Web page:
Calls to gear up schools for the 21st century are ubiquitous today. Dominant international educational discourse hails the potential of 'the youth dividend' and digital technology for enhancing growth. Some Asian education systems are held up as models for an innovation-led utopian future. But across much of Asia, neither the reality of schooling nor the patterns of development with which it is associated give cause for blithe optimism.
This study is informed by UNESCO’s commitment to realising the Sustainable Development Goals (SDGs) through educational reform worldwide. Since its inception, UNESCO has championed a humanistic vision of education — a vision today encapsulated in SDG 4.7. These ideals need to be strongly restated and defended in an era when educational debate worldwide has come to be framed by a narrowly economistic and instrumentalist agenda.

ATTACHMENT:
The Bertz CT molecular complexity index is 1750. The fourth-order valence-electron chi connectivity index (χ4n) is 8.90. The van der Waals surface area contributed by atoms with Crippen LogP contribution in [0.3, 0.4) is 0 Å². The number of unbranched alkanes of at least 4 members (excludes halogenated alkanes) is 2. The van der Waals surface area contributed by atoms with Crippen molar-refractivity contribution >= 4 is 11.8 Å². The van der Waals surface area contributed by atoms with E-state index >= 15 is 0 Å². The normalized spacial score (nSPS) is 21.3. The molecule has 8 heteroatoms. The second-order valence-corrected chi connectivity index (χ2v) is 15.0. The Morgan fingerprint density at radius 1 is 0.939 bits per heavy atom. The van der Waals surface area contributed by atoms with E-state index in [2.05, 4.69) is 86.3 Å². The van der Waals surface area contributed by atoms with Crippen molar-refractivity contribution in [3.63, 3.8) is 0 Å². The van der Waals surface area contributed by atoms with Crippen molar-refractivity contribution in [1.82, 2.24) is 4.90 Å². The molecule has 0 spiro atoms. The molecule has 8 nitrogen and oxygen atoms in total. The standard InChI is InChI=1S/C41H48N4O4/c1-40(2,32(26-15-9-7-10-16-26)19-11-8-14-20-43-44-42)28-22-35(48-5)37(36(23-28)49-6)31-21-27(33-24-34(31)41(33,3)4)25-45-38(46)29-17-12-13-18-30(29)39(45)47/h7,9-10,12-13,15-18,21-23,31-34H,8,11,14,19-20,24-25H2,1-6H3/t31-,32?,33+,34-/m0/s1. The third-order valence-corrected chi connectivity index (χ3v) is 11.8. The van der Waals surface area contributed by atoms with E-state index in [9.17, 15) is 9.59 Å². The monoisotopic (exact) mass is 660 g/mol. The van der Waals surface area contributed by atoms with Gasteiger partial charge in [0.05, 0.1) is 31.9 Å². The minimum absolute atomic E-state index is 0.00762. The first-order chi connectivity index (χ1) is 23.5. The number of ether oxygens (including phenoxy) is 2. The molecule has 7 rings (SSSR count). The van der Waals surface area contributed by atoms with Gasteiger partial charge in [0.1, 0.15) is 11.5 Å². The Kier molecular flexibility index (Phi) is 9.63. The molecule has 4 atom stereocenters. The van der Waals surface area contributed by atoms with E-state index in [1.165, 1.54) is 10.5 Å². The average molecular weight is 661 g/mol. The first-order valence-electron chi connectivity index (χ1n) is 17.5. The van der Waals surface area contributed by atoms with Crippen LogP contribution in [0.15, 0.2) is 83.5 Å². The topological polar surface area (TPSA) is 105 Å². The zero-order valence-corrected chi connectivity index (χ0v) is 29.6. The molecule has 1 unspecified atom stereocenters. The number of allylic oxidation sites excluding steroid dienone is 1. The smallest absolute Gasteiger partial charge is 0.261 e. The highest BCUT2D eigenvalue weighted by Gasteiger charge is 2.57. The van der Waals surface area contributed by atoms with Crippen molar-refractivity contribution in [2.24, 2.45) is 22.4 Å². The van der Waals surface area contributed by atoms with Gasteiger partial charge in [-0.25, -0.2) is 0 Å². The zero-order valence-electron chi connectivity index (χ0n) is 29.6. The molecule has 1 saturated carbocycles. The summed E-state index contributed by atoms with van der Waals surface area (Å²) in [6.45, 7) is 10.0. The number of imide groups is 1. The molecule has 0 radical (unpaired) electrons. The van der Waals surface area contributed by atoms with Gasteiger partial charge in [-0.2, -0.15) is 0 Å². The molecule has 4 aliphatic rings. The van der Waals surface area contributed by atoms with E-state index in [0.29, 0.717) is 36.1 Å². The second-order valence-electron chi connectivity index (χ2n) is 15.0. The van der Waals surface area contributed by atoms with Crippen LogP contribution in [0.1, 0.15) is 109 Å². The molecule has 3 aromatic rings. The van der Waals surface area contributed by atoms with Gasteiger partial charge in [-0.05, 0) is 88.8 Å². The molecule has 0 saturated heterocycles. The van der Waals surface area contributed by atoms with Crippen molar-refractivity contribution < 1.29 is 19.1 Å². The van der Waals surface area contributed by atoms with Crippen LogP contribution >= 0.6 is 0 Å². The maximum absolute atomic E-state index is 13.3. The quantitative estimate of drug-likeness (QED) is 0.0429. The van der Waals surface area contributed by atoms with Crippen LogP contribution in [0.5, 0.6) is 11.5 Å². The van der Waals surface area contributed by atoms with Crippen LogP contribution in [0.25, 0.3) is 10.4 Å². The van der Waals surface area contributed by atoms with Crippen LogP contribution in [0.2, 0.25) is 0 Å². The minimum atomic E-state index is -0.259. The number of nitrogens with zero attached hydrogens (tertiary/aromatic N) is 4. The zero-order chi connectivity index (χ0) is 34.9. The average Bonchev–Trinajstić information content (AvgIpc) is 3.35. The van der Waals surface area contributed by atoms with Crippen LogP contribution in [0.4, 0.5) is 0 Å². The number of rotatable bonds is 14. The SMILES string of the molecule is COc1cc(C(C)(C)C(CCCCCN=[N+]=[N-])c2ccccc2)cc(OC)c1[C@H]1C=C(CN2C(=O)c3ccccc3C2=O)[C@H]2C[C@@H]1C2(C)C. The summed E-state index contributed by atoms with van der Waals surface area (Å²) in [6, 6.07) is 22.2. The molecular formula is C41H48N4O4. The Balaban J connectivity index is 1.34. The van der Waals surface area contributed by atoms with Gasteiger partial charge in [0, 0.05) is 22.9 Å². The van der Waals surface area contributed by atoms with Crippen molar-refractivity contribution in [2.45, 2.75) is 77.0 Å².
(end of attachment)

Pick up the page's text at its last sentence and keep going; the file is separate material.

Deriving urgent significance from this broader context, the present report analyses how far the ideals of SDG 4.7 – of 'education for peace, sustainable development and global citizenship' - are embodied in policies and curricula across 22 Asian societies. At one level, it seeks to develop benchmarks against which future progress can be assessed. It also argues forcefully that conceptions of the fundamental purposes of schooling need to be reconfigured, if the ideals to which the global community has subscribed are actually to be realised.